It has been almost three years since my wife and I moved to Washington County in Rhode Island. Washington County makes up the southern third of the state and one island, Block Island. What a difference from up north! This is farmland, forest, and ocean beaches. The town we are in, Hopkinton, is especially rural with a total population of under 8,000 (not including cattle, sheep, chickens, horses, and rabbits).
The biggest fair in RI is held right next to Hopkinton in Richmond. Until this year we had never been. Each August we would remark about the signs announcing the upcoming event, express our desire to attend, and then do nothing. There was always a reason to put it off. This year was different. We went to the fair twice in one day!
The only state fair we had attended in the past was the Rocky Hill State Fair that was held in East Greenwich.
It had all the neat country attractions plus the ever-popular demolition derby. My parents took me once. I also took my young family there once .
The fair closed down forever about 20 years ago. The time had come to check out Washington County Fair, only 3 miles from our home.
We took our grandson in the morning. I checked out the old cars display (loved the Plymouth Concord coupe) while Owen pet and spoke to every sheep in Rhode Island.
The cows did not excite him as much as the sheep but he did get fired up by all the exotic breeds of rabbits and chickens.
He even scored 3/5 on the basketball toss and won a dragon plush toy. The highlight for me was the display of some 70 antique tractors. I have no need for a tractor but still would like to park one right next to the shed. This proposal has not passed the spousal board of review (don’t think it ever will). After some 2 hours it was time for Owen to go home and rest. My wife and I had our arms stamped so we could return at night.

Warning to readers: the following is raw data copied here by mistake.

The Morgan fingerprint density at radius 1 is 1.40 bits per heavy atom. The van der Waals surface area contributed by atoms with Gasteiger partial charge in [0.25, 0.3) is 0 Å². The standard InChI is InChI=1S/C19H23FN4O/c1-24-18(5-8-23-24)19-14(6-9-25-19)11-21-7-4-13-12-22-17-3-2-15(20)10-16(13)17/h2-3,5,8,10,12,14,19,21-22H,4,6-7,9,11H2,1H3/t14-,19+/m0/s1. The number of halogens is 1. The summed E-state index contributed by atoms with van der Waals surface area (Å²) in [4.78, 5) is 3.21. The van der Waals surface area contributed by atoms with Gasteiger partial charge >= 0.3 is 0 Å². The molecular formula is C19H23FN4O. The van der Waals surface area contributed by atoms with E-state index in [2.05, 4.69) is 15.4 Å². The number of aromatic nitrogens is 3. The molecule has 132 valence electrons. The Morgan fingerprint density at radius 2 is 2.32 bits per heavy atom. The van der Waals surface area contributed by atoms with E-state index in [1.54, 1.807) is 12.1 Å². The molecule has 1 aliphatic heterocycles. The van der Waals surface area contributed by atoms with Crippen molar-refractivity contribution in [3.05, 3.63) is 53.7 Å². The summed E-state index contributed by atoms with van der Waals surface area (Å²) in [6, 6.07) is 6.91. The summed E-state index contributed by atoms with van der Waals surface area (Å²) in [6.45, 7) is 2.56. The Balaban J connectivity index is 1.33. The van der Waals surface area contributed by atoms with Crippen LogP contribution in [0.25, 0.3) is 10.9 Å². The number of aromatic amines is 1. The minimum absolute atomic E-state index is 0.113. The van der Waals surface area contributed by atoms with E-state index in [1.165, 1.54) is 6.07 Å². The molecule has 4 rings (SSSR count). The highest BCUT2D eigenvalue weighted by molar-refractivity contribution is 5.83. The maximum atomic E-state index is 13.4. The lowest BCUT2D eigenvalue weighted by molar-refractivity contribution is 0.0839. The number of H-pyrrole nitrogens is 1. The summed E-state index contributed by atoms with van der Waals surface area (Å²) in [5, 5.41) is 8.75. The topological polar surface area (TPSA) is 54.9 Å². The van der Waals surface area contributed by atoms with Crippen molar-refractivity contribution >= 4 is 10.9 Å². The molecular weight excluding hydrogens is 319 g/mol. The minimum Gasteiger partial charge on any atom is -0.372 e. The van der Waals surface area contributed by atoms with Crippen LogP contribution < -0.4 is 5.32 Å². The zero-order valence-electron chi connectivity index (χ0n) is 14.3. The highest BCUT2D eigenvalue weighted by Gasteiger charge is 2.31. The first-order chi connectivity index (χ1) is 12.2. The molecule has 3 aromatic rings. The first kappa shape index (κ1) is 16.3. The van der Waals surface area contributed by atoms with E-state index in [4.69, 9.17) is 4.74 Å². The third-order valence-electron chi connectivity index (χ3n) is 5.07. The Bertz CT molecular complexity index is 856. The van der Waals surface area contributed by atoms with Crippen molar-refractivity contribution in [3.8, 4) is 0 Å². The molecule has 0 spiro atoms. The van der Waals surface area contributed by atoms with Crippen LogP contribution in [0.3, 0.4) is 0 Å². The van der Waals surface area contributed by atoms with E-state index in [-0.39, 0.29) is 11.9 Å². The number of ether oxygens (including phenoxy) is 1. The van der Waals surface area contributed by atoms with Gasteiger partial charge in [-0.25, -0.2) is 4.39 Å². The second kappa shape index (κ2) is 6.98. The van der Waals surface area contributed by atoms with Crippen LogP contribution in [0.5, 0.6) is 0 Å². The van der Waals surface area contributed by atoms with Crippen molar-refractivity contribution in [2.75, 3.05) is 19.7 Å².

The night visit was even better. My wife had to submit to a total search of her purse as we entered. The security was tight but the smile and sweet attitude of the young lady who took care of us made it painless. We went in and skipped most of the animal displays (been there, did that) and went right to the horse team pull. It’s like a tractor pull but with teams of horses doing the pulling.
They pull a sled that is laden with 500 pound weights. Each team consists of two horses and three men. One of the three men is the driver and he is positioned at center while the other two are behind each horse. The real tricky part is hitching the horses up to the sled. The driver has to drop their tow link onto the sled cleat. That sounds easy enough, so long as the horses are standing still. They are not. It is all the two driver helpers can do to keep the horses from running off before they even get
The horses have tremendous
anticipatory energy that is barely contained. In several instances the horses took off before ever being tethered to the sled. The drivers were given three tries to get it right and sometimes they needed all three. I’ve included several photos and a video to give you the flavor of the excitement this event generated.
The Horse Pull –
We also hit the food shacks (dough boys, steak sandwiches, stuffed quahogs, corn dogs, etc…) that were run by various granges and volunteer fire crews. The lines were long, the food was great, and the people were wonderful.
We also spent some time in the various barn buildings where all the prize-winning produce is. Did you know that they even give a prize for first class hay?
The final event we witnessed was the tractor pull. Think bigger sled and lots more horsepower. Each tractor would pull out of the waiting ranks, back down the long dragway, and then hitch to the sled. At the go the contestant took off in a roar of exhaust and clouds of dirt. Exciting? Nothing better!
The Tractor Pull –
If you are in Rhode Island next August, don’t hesitate to check out the Washington County Fair. It is on Route 112 in Richmond. It will likely be August 13-17 (Wed.-Sun.), 2014. This is the part of Rhode Island every visitor and resident needs to experience. We’ll see you there!
Note: clicking on images will enlarge them to full size.
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